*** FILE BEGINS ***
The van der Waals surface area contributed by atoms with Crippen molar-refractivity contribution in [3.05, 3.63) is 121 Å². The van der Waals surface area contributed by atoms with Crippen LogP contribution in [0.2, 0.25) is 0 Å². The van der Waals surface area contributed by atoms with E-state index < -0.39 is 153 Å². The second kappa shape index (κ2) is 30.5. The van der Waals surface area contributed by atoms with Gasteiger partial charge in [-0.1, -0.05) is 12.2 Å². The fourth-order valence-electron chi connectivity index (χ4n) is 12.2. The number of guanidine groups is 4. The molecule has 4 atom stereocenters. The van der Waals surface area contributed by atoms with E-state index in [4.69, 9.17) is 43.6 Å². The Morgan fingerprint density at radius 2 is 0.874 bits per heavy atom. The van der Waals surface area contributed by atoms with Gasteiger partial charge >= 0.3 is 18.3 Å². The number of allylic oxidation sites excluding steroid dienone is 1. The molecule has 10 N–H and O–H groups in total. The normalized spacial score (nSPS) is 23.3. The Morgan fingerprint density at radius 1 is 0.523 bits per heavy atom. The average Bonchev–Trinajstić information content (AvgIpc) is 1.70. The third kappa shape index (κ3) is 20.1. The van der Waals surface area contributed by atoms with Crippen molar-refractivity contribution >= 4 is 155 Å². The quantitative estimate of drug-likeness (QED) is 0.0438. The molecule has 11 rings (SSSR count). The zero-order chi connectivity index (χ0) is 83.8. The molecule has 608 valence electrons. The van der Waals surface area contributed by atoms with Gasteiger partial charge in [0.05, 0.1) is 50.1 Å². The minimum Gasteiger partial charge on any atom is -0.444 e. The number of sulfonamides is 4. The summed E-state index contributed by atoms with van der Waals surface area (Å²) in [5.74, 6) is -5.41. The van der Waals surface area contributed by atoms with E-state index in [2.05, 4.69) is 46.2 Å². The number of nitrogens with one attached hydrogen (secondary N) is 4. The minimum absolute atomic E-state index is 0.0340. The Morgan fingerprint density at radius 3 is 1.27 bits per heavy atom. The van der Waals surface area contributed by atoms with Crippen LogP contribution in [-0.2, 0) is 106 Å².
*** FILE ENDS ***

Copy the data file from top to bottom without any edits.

The van der Waals surface area contributed by atoms with Crippen molar-refractivity contribution in [3.05, 3.63) is 121 Å². The van der Waals surface area contributed by atoms with Crippen LogP contribution in [0.2, 0.25) is 0 Å². The van der Waals surface area contributed by atoms with E-state index < -0.39 is 153 Å². The second kappa shape index (κ2) is 30.5. The van der Waals surface area contributed by atoms with Gasteiger partial charge in [-0.1, -0.05) is 12.2 Å². The fourth-order valence-electron chi connectivity index (χ4n) is 12.2. The number of guanidine groups is 4. The molecule has 4 atom stereocenters. The van der Waals surface area contributed by atoms with E-state index in [4.69, 9.17) is 43.6 Å². The Morgan fingerprint density at radius 2 is 0.874 bits per heavy atom. The van der Waals surface area contributed by atoms with Gasteiger partial charge >= 0.3 is 18.3 Å². The number of allylic oxidation sites excluding steroid dienone is 1. The molecule has 10 N–H and O–H groups in total. The normalized spacial score (nSPS) is 23.3. The Morgan fingerprint density at radius 1 is 0.523 bits per heavy atom. The average Bonchev–Trinajstić information content (AvgIpc) is 1.70. The third kappa shape index (κ3) is 20.1. The van der Waals surface area contributed by atoms with Crippen molar-refractivity contribution >= 4 is 155 Å². The quantitative estimate of drug-likeness (QED) is 0.0438. The molecule has 11 rings (SSSR count). The zero-order chi connectivity index (χ0) is 83.8. The molecule has 608 valence electrons. The van der Waals surface area contributed by atoms with Gasteiger partial charge in [0.05, 0.1) is 50.1 Å². The minimum Gasteiger partial charge on any atom is -0.444 e. The number of sulfonamides is 4. The summed E-state index contributed by atoms with van der Waals surface area (Å²) in [5.74, 6) is -5.41. The van der Waals surface area contributed by atoms with E-state index in [2.05, 4.69) is 46.2 Å². The number of nitrogens with one attached hydrogen (secondary N) is 4. The minimum absolute atomic E-state index is 0.0340. The Morgan fingerprint density at radius 3 is 1.27 bits per heavy atom. The van der Waals surface area contributed by atoms with Crippen LogP contribution in [-0.2, 0) is 106 Å².